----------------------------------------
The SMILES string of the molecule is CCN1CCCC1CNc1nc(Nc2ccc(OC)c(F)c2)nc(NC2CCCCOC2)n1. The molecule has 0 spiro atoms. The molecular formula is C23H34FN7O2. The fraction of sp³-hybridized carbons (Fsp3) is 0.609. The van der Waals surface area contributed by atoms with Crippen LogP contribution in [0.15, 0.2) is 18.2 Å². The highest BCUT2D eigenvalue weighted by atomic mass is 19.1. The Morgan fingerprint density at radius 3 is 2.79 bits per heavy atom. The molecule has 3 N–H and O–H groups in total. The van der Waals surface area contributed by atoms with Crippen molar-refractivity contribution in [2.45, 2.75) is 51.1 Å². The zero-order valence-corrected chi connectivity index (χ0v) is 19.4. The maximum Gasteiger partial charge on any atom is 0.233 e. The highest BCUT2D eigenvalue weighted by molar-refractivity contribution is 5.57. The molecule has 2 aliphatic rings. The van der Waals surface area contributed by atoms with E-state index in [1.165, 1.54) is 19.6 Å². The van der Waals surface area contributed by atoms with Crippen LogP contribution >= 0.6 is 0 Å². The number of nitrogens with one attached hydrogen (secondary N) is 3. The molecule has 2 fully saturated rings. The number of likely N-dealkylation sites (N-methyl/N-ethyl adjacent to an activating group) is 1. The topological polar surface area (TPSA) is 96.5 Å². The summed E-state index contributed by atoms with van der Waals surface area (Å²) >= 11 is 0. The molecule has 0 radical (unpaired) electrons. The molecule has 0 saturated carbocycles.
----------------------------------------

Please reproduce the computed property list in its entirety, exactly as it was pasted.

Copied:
The SMILES string of the molecule is CCN1CCCC1CNc1nc(Nc2ccc(OC)c(F)c2)nc(NC2CCCCOC2)n1. The molecule has 0 spiro atoms. The molecular formula is C23H34FN7O2. The fraction of sp³-hybridized carbons (Fsp3) is 0.609. The van der Waals surface area contributed by atoms with Crippen LogP contribution in [0.15, 0.2) is 18.2 Å². The highest BCUT2D eigenvalue weighted by atomic mass is 19.1. The Morgan fingerprint density at radius 3 is 2.79 bits per heavy atom. The molecule has 3 N–H and O–H groups in total. The van der Waals surface area contributed by atoms with Crippen molar-refractivity contribution in [2.45, 2.75) is 51.1 Å². The zero-order valence-corrected chi connectivity index (χ0v) is 19.4. The maximum Gasteiger partial charge on any atom is 0.233 e. The highest BCUT2D eigenvalue weighted by molar-refractivity contribution is 5.57. The molecule has 2 aliphatic rings. The van der Waals surface area contributed by atoms with E-state index in [1.165, 1.54) is 19.6 Å². The van der Waals surface area contributed by atoms with Crippen LogP contribution >= 0.6 is 0 Å². The number of nitrogens with one attached hydrogen (secondary N) is 3. The molecule has 2 fully saturated rings. The number of likely N-dealkylation sites (N-methyl/N-ethyl adjacent to an activating group) is 1. The topological polar surface area (TPSA) is 96.5 Å². The summed E-state index contributed by atoms with van der Waals surface area (Å²) >= 11 is 0. The molecule has 0 radical (unpaired) electrons. The molecule has 0 saturated carbocycles.